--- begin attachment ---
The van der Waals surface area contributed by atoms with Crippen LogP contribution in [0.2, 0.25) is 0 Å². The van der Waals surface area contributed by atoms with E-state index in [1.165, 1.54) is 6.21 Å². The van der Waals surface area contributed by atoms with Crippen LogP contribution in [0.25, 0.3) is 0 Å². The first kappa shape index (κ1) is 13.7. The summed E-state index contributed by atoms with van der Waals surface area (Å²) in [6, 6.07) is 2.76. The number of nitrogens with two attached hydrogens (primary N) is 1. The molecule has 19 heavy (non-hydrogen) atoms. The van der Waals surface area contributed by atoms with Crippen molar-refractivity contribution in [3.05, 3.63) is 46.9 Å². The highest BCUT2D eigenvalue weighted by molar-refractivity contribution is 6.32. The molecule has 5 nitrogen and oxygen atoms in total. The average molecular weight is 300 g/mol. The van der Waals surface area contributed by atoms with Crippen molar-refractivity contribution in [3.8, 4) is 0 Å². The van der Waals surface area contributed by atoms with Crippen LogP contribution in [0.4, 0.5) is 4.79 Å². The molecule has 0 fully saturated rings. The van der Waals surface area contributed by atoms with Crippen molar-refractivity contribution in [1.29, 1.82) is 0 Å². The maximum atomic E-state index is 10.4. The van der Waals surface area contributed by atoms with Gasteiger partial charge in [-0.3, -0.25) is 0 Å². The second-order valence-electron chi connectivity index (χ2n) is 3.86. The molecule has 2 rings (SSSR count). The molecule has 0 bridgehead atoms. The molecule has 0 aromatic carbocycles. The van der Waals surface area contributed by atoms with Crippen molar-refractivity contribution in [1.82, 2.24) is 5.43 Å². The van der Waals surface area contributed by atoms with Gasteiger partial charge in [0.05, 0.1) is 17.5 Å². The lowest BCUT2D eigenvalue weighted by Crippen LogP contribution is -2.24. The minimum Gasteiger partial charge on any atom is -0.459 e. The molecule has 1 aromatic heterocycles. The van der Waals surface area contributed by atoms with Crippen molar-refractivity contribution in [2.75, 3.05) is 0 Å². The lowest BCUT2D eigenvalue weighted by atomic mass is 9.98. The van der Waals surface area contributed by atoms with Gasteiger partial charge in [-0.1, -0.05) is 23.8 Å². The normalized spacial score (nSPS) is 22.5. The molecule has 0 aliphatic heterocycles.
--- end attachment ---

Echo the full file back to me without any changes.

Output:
The van der Waals surface area contributed by atoms with Crippen LogP contribution in [0.2, 0.25) is 0 Å². The van der Waals surface area contributed by atoms with E-state index in [1.165, 1.54) is 6.21 Å². The van der Waals surface area contributed by atoms with Crippen LogP contribution in [0.25, 0.3) is 0 Å². The first kappa shape index (κ1) is 13.7. The summed E-state index contributed by atoms with van der Waals surface area (Å²) in [6, 6.07) is 2.76. The number of nitrogens with two attached hydrogens (primary N) is 1. The molecule has 19 heavy (non-hydrogen) atoms. The van der Waals surface area contributed by atoms with Crippen molar-refractivity contribution in [3.05, 3.63) is 46.9 Å². The highest BCUT2D eigenvalue weighted by molar-refractivity contribution is 6.32. The molecule has 5 nitrogen and oxygen atoms in total. The average molecular weight is 300 g/mol. The van der Waals surface area contributed by atoms with Crippen molar-refractivity contribution in [3.8, 4) is 0 Å². The van der Waals surface area contributed by atoms with Crippen LogP contribution in [0.4, 0.5) is 4.79 Å². The molecule has 0 fully saturated rings. The van der Waals surface area contributed by atoms with Crippen molar-refractivity contribution in [1.29, 1.82) is 0 Å². The maximum atomic E-state index is 10.4. The van der Waals surface area contributed by atoms with Gasteiger partial charge in [-0.3, -0.25) is 0 Å². The second-order valence-electron chi connectivity index (χ2n) is 3.86. The molecule has 2 rings (SSSR count). The molecule has 0 bridgehead atoms. The molecule has 0 aromatic carbocycles. The van der Waals surface area contributed by atoms with Crippen molar-refractivity contribution in [1.82, 2.24) is 5.43 Å². The van der Waals surface area contributed by atoms with Gasteiger partial charge in [0.05, 0.1) is 17.5 Å². The lowest BCUT2D eigenvalue weighted by Crippen LogP contribution is -2.24. The minimum Gasteiger partial charge on any atom is -0.459 e. The molecule has 1 aromatic heterocycles. The van der Waals surface area contributed by atoms with Crippen molar-refractivity contribution in [2.75, 3.05) is 0 Å². The lowest BCUT2D eigenvalue weighted by atomic mass is 9.98. The van der Waals surface area contributed by atoms with Gasteiger partial charge in [-0.1, -0.05) is 23.8 Å². The normalized spacial score (nSPS) is 22.5. The molecule has 0 aliphatic heterocycles.